Aaron Kaufman's Road to Restoration
If you’re a gearhead, chances are the line “a friend sent me a Craigslist ad” sparks more than a couple stories in your mind. This particular ad had Aaron Kaufman jumping on a plane to NorCal to purchase a sight unseen 1975 F-350 service truck. Most sane people would ship a car home which had sat for an unknown number of years, or at least spend a few days getting it up to speed before driving it 2,200 miles home to Texas. But I’m sure you already know that’s not what Aaron, along with his partner-in-crime Jonathan Mansour, did. Itching for an adventure and with just five days to get it home, these two showed up, “with our backpacks — no tools, no nothing — just vision and stupidity,” as Aaron put it.
The two have been working on launching a new business venture, Arclight Fabrication, after Aaron’s recent exit from Fast N’ Loud’s Gas Monkey Garage. Having a long history with and affinity for old Ford trucks, Arclight Fab will specialize in building aftermarket support for ’57 to ‘79 F-100s. The stars aligned for them in this ’75 F-350 as it makes the perfect canvas for an Arclight shop truck.
The Adventure Starts Before It Begins
Their adventure started before even leaving Texas. Standby plane tickets had them jockeying flights, figuring out how to get to California by morning. They ended up on a late night skip to San Francisco where they hopped in a rental car and jetted north toward Oroville where the truck was.
“We get up to this dude's house, and the truck looks how it’s supposed to look," Aaron recounted. "It does run, it’s got some rough spots, but all-in-all it’s generally as described.” $3,700 and 20 minutes later, they were driving away in it.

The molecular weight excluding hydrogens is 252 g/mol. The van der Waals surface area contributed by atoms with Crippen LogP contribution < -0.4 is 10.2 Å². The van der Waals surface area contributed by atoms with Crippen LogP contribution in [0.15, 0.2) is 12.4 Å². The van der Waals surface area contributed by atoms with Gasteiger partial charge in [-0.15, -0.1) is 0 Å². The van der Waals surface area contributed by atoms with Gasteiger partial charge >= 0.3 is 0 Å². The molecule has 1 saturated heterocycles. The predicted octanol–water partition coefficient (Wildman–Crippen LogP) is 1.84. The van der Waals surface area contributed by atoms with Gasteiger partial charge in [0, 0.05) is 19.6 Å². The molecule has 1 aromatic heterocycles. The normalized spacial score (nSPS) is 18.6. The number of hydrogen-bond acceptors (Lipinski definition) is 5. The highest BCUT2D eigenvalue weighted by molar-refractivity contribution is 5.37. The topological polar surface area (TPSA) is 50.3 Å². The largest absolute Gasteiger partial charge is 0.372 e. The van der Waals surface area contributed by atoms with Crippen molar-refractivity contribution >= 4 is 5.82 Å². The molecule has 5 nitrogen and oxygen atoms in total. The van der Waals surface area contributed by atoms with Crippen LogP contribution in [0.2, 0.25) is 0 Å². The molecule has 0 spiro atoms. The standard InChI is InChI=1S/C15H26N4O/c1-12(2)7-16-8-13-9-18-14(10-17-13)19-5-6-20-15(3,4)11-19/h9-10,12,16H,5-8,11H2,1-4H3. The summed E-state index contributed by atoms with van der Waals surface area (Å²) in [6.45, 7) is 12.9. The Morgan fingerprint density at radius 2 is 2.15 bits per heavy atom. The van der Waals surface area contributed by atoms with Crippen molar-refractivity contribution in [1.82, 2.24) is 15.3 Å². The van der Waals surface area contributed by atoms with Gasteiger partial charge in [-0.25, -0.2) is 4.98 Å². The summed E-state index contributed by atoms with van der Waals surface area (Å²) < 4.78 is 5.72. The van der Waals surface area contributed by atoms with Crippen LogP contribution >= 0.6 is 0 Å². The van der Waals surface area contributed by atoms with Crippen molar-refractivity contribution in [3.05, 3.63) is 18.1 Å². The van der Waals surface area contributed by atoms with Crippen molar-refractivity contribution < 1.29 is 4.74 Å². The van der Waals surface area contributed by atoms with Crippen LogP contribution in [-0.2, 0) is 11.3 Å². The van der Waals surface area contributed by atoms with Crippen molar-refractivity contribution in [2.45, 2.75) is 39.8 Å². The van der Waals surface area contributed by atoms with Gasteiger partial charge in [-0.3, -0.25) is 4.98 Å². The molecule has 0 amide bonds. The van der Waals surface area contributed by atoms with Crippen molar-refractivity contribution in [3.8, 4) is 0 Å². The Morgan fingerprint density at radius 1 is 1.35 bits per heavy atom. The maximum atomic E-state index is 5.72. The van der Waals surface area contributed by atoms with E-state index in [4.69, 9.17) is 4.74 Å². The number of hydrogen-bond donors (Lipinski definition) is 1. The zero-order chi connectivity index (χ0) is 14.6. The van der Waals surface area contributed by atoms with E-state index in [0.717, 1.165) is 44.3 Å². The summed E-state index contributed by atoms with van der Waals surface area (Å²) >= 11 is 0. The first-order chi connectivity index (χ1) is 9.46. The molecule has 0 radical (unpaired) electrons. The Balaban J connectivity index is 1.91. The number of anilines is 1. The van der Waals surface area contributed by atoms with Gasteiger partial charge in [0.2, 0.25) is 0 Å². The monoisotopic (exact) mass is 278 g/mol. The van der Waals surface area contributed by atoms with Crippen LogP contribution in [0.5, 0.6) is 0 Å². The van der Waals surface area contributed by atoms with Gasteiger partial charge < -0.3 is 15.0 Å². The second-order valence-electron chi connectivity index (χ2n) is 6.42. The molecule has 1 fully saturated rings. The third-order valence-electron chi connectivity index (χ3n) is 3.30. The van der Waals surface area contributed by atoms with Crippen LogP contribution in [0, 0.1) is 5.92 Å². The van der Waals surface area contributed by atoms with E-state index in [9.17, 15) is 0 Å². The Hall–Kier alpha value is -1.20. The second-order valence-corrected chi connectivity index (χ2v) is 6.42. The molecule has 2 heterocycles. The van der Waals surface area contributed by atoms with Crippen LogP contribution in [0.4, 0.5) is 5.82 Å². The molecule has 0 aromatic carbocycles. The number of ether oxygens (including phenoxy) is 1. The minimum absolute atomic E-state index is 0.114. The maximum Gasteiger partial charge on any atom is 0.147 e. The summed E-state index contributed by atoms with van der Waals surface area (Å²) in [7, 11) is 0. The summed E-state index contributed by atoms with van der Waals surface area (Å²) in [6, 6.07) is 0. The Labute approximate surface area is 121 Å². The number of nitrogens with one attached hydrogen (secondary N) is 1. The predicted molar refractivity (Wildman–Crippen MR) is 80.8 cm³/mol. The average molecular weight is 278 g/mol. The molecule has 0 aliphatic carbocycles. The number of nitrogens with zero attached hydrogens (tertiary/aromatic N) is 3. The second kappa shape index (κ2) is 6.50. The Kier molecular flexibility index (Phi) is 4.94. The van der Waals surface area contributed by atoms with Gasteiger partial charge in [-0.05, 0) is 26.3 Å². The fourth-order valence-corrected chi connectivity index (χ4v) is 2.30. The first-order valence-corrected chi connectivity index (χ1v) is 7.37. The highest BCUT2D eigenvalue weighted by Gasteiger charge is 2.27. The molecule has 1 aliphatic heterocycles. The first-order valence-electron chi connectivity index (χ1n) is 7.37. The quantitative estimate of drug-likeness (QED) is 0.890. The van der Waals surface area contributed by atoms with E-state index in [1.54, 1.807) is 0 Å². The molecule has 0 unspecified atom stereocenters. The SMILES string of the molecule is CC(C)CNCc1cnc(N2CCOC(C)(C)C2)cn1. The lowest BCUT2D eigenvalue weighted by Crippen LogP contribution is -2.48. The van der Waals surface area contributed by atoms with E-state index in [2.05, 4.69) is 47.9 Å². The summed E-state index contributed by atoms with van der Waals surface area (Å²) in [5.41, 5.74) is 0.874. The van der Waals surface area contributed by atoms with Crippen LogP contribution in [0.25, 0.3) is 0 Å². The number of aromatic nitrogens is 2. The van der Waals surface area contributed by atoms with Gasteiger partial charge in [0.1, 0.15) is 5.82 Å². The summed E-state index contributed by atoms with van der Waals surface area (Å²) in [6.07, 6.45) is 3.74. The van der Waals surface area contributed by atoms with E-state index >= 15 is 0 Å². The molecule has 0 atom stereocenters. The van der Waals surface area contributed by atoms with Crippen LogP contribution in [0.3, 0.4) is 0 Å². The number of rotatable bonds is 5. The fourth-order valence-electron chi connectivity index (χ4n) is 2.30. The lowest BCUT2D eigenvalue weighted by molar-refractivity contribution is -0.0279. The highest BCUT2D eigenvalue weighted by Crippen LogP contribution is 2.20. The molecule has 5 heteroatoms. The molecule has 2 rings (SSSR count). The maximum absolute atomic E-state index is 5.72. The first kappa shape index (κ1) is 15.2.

“We knew it had no rear brakes, we knew the carb was falling," he said. "The rest we’d figure out.” They weren’t completely crazy, though; they weren’t planning to head to Texas just yet. Seventy-five miles sat between them and a shop that Nor Cal Rock Racing’s John Goodby had secured to help out. The plan was to spend a few hours getting the ol’ truck road-going while they awaited a fresh set of Nitto tires to arrive for the ride home.
What should have taken under two hours took more than eight, but eventually the F-350, now dubbed “Charlie Brown,” made it under its own power. A fuel issue had already reared its head, and they couldn't pull a grade. Without a single tool, Aaron considered calling it quits.
“The money was already stacking up," he explained, "and I was thinking how much worse it could get.” Forging ahead and diligently coaxing the truck along to keep it on the road, salvation was finally found in the form of a shop with some tools, extra hands and resources.
Checklist to Road Trip Roadworthiness
Making quick work of repairs to the carburetor, axle, rear brakes, wheel cylinders, fuel system and the normal checklist of consumables like fluids, belts, hoses and radiator cap — it looked like the new tires might not arrive in time.
“I was willing to drive on the old ones; Jonathan was pretty pertinent about waiting for the new ones," Aaron notes. "The old ones were really old, but they had enough tread on them.” Safety was the prime concern for waiting for the Nitto Dura Grappler replacement tires, but Aaron had also chosen them for “getting the largest roll out circumference."
"Besides," he said, "I have a real affinity for really big tires.” Unable to confirm if their brakes would fit behind new 16-inch steel wheels replacing the old 16.5-inch ones, they were hoping the clean sidewall of the Dura Grappler would fit under the fender as well.